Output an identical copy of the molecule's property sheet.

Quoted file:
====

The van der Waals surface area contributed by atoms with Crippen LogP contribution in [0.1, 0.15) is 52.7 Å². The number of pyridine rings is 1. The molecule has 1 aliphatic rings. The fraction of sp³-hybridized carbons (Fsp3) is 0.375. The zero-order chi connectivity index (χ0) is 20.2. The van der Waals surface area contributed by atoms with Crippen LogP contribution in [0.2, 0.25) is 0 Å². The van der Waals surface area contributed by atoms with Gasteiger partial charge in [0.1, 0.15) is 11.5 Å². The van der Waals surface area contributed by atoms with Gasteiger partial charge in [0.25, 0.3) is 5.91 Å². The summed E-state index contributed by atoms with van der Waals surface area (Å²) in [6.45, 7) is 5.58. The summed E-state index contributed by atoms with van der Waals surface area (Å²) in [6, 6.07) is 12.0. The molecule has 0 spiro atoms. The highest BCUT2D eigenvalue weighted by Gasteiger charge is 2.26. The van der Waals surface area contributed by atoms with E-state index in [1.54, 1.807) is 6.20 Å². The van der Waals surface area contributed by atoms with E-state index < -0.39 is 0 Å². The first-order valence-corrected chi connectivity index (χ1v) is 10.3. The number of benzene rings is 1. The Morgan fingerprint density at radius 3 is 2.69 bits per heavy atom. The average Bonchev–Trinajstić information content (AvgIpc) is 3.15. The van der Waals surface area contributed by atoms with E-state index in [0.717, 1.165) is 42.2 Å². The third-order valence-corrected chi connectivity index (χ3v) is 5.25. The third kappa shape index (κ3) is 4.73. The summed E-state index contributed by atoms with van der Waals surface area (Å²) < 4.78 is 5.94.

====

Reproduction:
The van der Waals surface area contributed by atoms with Crippen LogP contribution in [0.1, 0.15) is 52.7 Å². The number of pyridine rings is 1. The molecule has 1 aliphatic rings. The fraction of sp³-hybridized carbons (Fsp3) is 0.375. The zero-order chi connectivity index (χ0) is 20.2. The van der Waals surface area contributed by atoms with Crippen LogP contribution in [0.2, 0.25) is 0 Å². The van der Waals surface area contributed by atoms with Gasteiger partial charge in [0.1, 0.15) is 11.5 Å². The van der Waals surface area contributed by atoms with Gasteiger partial charge in [0.25, 0.3) is 5.91 Å². The summed E-state index contributed by atoms with van der Waals surface area (Å²) in [6.45, 7) is 5.58. The summed E-state index contributed by atoms with van der Waals surface area (Å²) in [6, 6.07) is 12.0. The molecule has 0 spiro atoms. The highest BCUT2D eigenvalue weighted by Gasteiger charge is 2.26. The van der Waals surface area contributed by atoms with E-state index in [1.54, 1.807) is 6.20 Å². The van der Waals surface area contributed by atoms with E-state index < -0.39 is 0 Å². The first-order valence-corrected chi connectivity index (χ1v) is 10.3. The number of benzene rings is 1. The Morgan fingerprint density at radius 3 is 2.69 bits per heavy atom. The average Bonchev–Trinajstić information content (AvgIpc) is 3.15. The van der Waals surface area contributed by atoms with E-state index in [0.717, 1.165) is 42.2 Å². The third-order valence-corrected chi connectivity index (χ3v) is 5.25. The third kappa shape index (κ3) is 4.73. The summed E-state index contributed by atoms with van der Waals surface area (Å²) < 4.78 is 5.94.